THE DIGNITY PROJECT
Letting Henry Go
This piece concluded a months long, multi-author series examining end-of-life issues.
Daily Hampshire Gazette
Wednesday, August 13, 2014
By Charlotte Meryman
By the time he died last year, at 58, my brother Henry had been bedridden for more than two months. He could move his arms and hands, but only slightly, and he could turn his head from center to right.
That was it. He was, in nursing lingo, a “total-care” patient. He needed to be diapered and turned, fed by hand and have a cup or straw raised to his lips to drink. He was a living skeleton—skin on bone—and bedsores were appearing on his ankles, back, heels and hips. A long-standing sore on his tailbone had broken open, revealing a huge, hideous cavern that required weekly visits to a wound clinic.
Still, it was not easy to let him go, and harder still to decipher his wishes.
Henry was born with mild developmental delays. Five years older than I, he was strong, eager, kind and often hilarious. We grew up together on a small farm in Maryland, where we kept each other company swimming and fishing in the pond, playing kickball and board games, racing bikes and tending the chickens, cattle and horses. With support, he graduated high school, learned to drive, held a job. I went away to college. He got a girlfriend. We wrote and talked often.
Then, in his 20s, he suffered a psychotic episode and began a long, slow slide into mental illness. There were years of mania, years of depression, years of wandering off. The old, endearing Henry was still there, but more and more frequently he muttered, yelled, kicked things, rambled on in a random stream of consciousness and obsessed over his wallet, his cigarettes, his lighter.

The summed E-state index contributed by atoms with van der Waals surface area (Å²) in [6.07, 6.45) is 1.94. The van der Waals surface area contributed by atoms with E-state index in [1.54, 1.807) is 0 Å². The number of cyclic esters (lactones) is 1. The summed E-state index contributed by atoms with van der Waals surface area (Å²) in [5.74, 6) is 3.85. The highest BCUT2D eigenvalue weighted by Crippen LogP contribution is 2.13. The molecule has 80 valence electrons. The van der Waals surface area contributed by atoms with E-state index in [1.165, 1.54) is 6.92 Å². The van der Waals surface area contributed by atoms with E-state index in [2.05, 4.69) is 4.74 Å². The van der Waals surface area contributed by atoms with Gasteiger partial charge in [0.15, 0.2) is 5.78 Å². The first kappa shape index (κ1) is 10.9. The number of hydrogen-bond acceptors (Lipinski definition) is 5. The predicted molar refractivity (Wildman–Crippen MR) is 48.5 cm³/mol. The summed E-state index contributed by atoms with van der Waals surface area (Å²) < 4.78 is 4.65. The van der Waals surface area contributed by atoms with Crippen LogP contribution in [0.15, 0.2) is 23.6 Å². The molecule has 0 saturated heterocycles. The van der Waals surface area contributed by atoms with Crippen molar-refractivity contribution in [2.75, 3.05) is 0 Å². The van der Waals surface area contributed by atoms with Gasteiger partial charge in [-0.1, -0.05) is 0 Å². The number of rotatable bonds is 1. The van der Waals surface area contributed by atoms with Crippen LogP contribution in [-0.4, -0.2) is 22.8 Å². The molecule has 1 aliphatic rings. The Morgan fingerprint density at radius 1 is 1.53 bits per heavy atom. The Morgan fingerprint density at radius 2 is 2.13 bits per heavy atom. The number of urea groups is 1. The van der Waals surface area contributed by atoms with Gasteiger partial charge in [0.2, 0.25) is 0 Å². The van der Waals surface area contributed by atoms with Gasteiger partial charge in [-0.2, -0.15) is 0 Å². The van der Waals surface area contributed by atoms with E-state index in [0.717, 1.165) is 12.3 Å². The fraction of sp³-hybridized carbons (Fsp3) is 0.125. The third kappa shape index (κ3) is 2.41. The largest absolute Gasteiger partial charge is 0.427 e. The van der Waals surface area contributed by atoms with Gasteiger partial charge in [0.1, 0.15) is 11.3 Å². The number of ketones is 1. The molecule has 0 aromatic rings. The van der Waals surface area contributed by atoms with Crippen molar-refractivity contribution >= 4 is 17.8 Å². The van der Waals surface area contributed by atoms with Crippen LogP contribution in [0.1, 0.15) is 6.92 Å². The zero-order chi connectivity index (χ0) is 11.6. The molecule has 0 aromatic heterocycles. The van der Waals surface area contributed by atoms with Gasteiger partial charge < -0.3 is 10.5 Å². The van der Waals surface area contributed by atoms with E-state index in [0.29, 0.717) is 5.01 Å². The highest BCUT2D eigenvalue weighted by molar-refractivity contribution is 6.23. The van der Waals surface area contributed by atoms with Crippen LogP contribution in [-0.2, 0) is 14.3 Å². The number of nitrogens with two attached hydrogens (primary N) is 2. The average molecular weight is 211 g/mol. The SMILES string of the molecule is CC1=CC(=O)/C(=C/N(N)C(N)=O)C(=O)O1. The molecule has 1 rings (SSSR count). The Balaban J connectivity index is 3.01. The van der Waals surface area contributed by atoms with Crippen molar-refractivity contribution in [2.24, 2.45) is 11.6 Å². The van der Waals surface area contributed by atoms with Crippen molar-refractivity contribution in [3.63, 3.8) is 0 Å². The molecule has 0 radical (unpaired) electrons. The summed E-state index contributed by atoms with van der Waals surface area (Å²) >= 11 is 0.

His physical health declined as well. He stooped, his knees were permanently bent and he had trouble with balance. In his final years, he often could not hold a thought long enough to finish a sentence or bring a fork to his mouth.
His doctors had no answers. We were told he had dementia. CT scans showed only that his brain was shrinking, but not why. And the treatment seemed always to be the same: more drugs, different drugs—each with its own side effects—until it was impossible to tell what was the illness and what was the medication.
Yet, absurd as it seems now, it never occurred to any of us that we might one day be making end-of-life decisions for him.
Henry was living in Maryland, in a group home near our parents. He had been supported for more than 30 years by an agency that serves adults with intellectual disabilities, and over time we had left more and more of his care to them. He visited the farm for holidays and occasional weekends and joined us in New England for Christmas.
But the agency arranged his days, oversaw his medical and psychiatric treatment and housed him in a series of community residences, each more heavily staffed than the last as his illness progressed.
They recommended he remain his own guardian. We had no health-care proxy, no medical power of attorney, no living will in place.
In retrospect, there were so many questions we should have asked. By the time he entered the hospital last spring, Henry was receiving one-on-one care virtually around the clock. Alone in the hospital, he was agitated, calling out constantly, requiring sedation for every procedure. His aides visited once or twice a day, which helped, but when he was released to a nursing home, the funding ended. We were told there would be no more direct care for at least three months.
And so I, in western Massachusetts, and our older sister, in New York state, began a tag-team marathon of on-site support and advocacy that lasted until Henry’s death two months later.